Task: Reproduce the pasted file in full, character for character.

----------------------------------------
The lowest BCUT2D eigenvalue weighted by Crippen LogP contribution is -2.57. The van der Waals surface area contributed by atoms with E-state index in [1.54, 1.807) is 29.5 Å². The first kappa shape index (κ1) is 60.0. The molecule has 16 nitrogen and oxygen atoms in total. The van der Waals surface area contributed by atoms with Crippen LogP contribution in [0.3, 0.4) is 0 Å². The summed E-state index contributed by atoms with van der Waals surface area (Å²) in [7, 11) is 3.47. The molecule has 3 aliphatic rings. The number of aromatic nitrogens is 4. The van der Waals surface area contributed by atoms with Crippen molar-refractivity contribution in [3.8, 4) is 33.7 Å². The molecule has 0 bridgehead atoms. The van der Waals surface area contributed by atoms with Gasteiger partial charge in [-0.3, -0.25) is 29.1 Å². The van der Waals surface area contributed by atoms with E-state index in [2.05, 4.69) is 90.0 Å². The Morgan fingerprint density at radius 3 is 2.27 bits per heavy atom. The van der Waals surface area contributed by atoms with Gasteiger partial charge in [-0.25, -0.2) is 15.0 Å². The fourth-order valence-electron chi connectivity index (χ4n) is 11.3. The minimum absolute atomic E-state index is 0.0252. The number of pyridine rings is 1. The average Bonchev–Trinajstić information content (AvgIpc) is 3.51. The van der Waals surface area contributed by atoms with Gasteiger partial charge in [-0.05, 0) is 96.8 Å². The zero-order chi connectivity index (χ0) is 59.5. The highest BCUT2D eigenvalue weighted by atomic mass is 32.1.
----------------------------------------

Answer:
The lowest BCUT2D eigenvalue weighted by Crippen LogP contribution is -2.57. The van der Waals surface area contributed by atoms with E-state index in [1.54, 1.807) is 29.5 Å². The first kappa shape index (κ1) is 60.0. The molecule has 16 nitrogen and oxygen atoms in total. The van der Waals surface area contributed by atoms with Crippen LogP contribution in [0.3, 0.4) is 0 Å². The summed E-state index contributed by atoms with van der Waals surface area (Å²) in [7, 11) is 3.47. The molecule has 3 aliphatic rings. The number of aromatic nitrogens is 4. The van der Waals surface area contributed by atoms with Crippen molar-refractivity contribution in [3.8, 4) is 33.7 Å². The molecule has 0 bridgehead atoms. The van der Waals surface area contributed by atoms with Gasteiger partial charge in [-0.3, -0.25) is 29.1 Å². The van der Waals surface area contributed by atoms with E-state index in [2.05, 4.69) is 90.0 Å². The Morgan fingerprint density at radius 3 is 2.27 bits per heavy atom. The van der Waals surface area contributed by atoms with Gasteiger partial charge in [-0.25, -0.2) is 15.0 Å². The fourth-order valence-electron chi connectivity index (χ4n) is 11.3. The minimum absolute atomic E-state index is 0.0252. The number of pyridine rings is 1. The average Bonchev–Trinajstić information content (AvgIpc) is 3.51. The van der Waals surface area contributed by atoms with Gasteiger partial charge in [-0.05, 0) is 96.8 Å². The zero-order chi connectivity index (χ0) is 59.5. The highest BCUT2D eigenvalue weighted by atomic mass is 32.1.